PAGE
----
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The Cannery Kid: Full Time Cannery Kid

The summer of 1971 was great we had a lot of fun but we were happy to return to our home in Prince Rupert. So when my parents sat us down in January of 1972 to tell us we would be moving out to the cannery in February there was a lot of tears. This was a horrible idea and I was sure my parents came up with it to ruin my life.


After all my school was just meters from my front door how the heck was I going to go get to school?And another thing no one lived out there in the winter why would they do this to us. Well it turned out that the cannery would now be running for the Herring operation and that started in the spring. The Japanese technicians that were in charge of quality control for the company that would be buying the roe (Kazunoko Nigiri Zushi) , came out from Japan to the cannery. Together the technicians and dad set up and ran the operation. Once the Herring was up running at full capacity workers were brought in from Port Edward and Prince Rupert to work the line. The cannery was a very busy place!

Photo Credit:Philippson Family Collection

We headed out to NP as planned but this time with a whole lot more stuff. The TV came with us and dad hooked up an antenna so we could get a channel or two. Mum presented us with our new orange lunch kits. This caused my mum more trauma then us, the thought of us eating food out of a box at our school desks was too much for her to bear. So we ate at my oldest sisters home close by the school.

Photo Credit: The Philippson Family Collection

I never once heard my mum complain about living out at the cannery. She made every effort to make our cannery home lovely. After all it was a 3 bedroom home furnished with antiques, our home in Rupert was a 2 bedroom bungalow. For mum it meant that her family was together, we would all sit down for supper each night around a beautiful oak dining table and this was important to mum. It was important to the other families as well that started to arrive that spring. The company provided housing for the workers and they were not required to pay rent. The families returned to the same houses each season and it was up to them to maintain them. But any investment they made it all still belong to the company.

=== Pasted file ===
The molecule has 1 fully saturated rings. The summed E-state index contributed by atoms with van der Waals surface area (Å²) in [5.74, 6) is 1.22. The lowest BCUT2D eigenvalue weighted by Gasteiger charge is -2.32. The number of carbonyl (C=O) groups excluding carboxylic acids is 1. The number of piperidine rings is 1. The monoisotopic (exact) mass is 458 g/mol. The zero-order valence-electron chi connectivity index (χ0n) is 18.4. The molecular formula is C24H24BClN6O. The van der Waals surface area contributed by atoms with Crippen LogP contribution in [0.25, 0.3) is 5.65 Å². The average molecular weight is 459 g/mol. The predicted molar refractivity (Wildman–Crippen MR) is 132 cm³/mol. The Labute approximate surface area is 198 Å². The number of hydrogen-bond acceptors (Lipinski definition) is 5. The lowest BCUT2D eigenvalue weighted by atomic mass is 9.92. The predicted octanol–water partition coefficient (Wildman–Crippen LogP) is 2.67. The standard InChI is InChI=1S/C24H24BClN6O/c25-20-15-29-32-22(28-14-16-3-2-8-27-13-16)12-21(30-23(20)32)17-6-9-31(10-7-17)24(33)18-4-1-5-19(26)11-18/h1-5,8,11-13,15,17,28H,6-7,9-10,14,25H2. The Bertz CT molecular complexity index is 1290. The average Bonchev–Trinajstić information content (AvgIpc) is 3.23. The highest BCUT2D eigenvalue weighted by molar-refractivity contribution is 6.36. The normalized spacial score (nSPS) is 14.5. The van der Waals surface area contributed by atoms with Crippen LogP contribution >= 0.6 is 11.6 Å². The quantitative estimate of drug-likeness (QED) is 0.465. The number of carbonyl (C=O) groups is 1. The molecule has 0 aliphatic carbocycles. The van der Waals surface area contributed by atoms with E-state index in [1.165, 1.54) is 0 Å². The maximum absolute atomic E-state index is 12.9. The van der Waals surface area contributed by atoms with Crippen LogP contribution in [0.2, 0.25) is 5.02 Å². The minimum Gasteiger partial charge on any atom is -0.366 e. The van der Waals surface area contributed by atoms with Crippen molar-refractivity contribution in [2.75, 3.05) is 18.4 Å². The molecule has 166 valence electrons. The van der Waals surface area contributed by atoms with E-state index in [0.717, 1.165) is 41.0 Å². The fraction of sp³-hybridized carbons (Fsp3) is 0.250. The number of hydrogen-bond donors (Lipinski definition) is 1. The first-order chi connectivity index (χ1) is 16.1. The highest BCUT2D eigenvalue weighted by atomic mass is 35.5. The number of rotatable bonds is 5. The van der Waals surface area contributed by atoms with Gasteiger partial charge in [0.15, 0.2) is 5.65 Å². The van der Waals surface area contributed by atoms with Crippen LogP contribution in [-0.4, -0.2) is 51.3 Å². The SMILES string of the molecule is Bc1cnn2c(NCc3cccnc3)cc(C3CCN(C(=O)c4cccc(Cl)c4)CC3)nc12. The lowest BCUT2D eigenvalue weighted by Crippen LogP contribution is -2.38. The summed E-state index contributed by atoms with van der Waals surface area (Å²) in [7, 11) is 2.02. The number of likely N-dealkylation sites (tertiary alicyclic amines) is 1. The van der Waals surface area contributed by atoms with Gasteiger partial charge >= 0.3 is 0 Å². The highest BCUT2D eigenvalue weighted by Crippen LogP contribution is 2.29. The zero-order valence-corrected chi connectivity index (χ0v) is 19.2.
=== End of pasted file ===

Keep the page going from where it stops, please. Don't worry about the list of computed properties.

Photo Credit: The Philippson Family Collection

My mum had the time to paint, make curtains and keep the cannery house rat free. But all the other families had both parents working. The thought of painting the cannery house with your own supplies after a 12 hour shift in the plant was not appealing to most. Since the cannery was built in the 1800s from wood and the site is located in the rain forest damp was a problem. The cannery itself was maintained as were the main buildings but the housing was falling into disrepair.

Photo Credit: The Philippson Family Collection (The Starr home)

The families that came back year after year were just that, families, kids, mums, dads and grandparents. Some came from villages up the Nass and built a community at the cannery. Everyone watched out for each other, there was no social status among any of us. When kids were seen playing on the tracks, the parents were told. If you needed to run into town someone watched your kids, there was always someone to cover you. The friendships that were forged out there lasted a life time and didn't stop when my dad retired in 1974.

Dad had been told by the company CANFISCO to evict all the people that lived at the cannery and when he refused based on the fact that these people were not just workers but his friends and were like family to him. The company threaten him with dismissal and in turn dad resigned and walked away from the place he had known as home for a very long time.

The Native community were our life time friends and were there for my mum when my dad drowned in 1976. It was the Native people that left fish on our door step to feed us and it was the Native people that wrapped us in love and friendship in our biggest time of need. The Native community was always watching out for my mum until she passed away in 2009. Then it was a Native Elder that came to see her two children and remind us that we were still their family.

Photo Credit:The Philippson Family Collection

My years as a cannery kids would teach me more about compassion, friendship and community then I would learn any where else in my life and the lessons I learned out there I would pass on to my own children.



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